Like most 90s era films, the marketing departments at Morgan Creek & Warner Brothers working on The Crush tended to focus on one specific set of imagery from the film, namely the one-sheet poster. Every instance we were able to find had the classic high contrast image of Alicia Silverstone’s face with Cary Elwes reflected in her Lolita-esque sunglasses. So there isn’t much variation in the following examples, but we thought it would be fun to share these from multiple papers back in 1993.
First up, let’s take a gander at one of the earliest ads for the film we could find, this one was ran in a southern Illinois university paper called The Daily Egyptian. Typically we like to kick these off with the large format New York Times ads, but since this one ran in the Thursday April 1st, 1993 edition it predates the Times ad which follows…
Here is the first ad taken from the New York Times back on April, 2nd of 93, the opening day for the film.
This next piece is the second week follow-up advertisement that added some small quotes from critics. While Jim Svejda was going “full alliteration”, whoever was reviewing the film at the New York Daily News must have busted out their thesaurus when they evoked the term “suspenser.” I’ll be honest, I wasn’t convinced that it was a real word until I looked it up and realized that the term came out of the 60s and the birth of creative film criticism.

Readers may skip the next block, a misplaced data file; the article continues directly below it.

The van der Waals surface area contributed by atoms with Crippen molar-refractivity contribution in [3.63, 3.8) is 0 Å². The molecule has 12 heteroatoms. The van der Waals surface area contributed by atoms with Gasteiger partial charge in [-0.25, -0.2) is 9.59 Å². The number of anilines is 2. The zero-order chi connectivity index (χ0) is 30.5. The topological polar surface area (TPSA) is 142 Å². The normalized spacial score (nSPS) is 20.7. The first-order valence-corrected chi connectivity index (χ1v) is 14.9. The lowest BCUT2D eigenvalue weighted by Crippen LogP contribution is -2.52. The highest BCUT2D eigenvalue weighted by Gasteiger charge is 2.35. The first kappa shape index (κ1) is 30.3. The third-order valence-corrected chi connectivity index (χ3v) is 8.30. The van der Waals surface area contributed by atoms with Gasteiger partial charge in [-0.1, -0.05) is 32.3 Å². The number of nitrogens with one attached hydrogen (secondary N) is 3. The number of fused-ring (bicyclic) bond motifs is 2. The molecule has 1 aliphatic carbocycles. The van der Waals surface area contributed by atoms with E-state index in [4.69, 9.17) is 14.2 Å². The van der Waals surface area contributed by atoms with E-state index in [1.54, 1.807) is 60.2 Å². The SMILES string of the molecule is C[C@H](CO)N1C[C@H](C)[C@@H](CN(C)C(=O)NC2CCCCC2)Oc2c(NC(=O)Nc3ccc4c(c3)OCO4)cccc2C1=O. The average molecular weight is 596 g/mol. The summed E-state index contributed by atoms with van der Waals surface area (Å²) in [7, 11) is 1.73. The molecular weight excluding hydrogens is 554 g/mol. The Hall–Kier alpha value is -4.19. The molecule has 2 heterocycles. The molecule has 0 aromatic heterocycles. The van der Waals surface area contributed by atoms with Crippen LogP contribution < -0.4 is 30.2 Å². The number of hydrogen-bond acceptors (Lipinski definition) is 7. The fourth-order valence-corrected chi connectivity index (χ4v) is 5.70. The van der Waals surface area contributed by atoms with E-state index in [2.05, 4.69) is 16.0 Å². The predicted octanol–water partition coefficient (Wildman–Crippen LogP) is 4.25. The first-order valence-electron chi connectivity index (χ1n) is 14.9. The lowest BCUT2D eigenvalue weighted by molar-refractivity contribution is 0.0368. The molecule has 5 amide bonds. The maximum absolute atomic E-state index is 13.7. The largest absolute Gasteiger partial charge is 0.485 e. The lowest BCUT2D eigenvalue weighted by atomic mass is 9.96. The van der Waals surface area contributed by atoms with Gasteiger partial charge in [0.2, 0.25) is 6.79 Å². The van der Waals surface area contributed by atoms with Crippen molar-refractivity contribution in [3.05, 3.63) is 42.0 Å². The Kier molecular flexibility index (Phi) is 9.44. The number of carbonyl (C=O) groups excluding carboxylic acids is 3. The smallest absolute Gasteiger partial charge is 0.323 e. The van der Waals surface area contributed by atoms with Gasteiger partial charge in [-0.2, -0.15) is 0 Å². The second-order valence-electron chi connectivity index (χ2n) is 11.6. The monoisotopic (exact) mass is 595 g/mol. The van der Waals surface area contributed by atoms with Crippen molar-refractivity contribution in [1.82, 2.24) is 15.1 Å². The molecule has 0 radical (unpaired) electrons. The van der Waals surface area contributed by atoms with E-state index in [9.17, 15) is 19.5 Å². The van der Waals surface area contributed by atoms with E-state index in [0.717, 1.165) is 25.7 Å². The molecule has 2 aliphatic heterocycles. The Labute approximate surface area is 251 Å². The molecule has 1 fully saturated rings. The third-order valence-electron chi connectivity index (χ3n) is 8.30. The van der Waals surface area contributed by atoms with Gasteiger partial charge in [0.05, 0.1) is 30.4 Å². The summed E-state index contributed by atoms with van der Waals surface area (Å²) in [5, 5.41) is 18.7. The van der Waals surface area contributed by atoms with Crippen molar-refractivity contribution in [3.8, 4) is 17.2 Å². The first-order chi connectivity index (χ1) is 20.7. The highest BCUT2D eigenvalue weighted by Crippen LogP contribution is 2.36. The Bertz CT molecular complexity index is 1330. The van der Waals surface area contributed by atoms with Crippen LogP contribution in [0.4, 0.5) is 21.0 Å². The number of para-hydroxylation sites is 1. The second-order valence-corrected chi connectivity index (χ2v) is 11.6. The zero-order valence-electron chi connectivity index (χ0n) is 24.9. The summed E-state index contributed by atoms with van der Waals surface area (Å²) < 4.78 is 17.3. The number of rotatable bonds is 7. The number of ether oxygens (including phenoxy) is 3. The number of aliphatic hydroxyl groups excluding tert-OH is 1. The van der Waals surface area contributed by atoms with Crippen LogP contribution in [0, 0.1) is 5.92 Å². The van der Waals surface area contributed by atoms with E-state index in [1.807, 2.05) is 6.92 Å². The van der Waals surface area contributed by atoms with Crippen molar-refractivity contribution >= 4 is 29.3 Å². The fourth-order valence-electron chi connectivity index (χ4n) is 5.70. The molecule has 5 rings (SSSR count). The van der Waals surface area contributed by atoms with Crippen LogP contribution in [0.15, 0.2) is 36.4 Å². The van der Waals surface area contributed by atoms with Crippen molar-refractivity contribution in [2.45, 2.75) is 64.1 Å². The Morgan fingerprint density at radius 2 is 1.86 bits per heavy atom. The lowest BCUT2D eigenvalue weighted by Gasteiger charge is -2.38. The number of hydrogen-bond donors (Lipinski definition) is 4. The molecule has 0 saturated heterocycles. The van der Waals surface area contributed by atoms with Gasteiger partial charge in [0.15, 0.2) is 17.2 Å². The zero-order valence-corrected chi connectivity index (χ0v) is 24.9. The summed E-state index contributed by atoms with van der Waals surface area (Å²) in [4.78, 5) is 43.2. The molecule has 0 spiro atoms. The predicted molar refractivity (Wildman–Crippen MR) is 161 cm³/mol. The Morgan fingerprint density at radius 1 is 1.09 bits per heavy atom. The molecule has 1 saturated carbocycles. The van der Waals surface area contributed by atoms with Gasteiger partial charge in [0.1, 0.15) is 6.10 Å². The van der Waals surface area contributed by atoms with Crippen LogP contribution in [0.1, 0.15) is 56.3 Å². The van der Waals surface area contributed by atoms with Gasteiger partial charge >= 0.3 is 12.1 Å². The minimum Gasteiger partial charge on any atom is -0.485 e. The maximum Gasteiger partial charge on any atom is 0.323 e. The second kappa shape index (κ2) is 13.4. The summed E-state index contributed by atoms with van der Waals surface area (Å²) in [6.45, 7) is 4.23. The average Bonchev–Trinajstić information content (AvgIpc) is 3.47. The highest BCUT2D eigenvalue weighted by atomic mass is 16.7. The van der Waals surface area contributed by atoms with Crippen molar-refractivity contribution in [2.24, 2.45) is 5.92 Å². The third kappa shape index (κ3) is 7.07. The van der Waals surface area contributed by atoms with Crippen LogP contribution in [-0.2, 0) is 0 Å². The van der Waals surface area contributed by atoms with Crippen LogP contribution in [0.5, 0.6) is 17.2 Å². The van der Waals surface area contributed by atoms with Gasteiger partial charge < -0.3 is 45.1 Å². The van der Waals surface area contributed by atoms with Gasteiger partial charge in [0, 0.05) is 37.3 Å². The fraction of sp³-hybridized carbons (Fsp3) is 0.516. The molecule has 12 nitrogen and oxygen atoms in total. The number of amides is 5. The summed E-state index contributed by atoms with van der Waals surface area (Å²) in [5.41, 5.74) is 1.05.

Though again, it’s using the same imagery, I wanted to share this ad that ran in the Ocala Star Banner on April 2nd of ’93 because I love it when they run copy that features the ticket prices. Damn, remember when you could catch a matinee for $3.50?! No wonder I saw so many flicks in the theater in the 90s…
This ad from the Lakeland Ledger that also ran on opening that on that April 2nd, features a slightly different orientation of the one-sheep poster for the film, similar to the ad above.
Here’s the second to last one we were able to source which came from the Desert News on April 10th, the second Saturday of the film’s run in theaters.
And finally, here’s another piece from the New Times, this one ran on the last weekend that the flick was advertised in the paper back on April 23rd, 1993.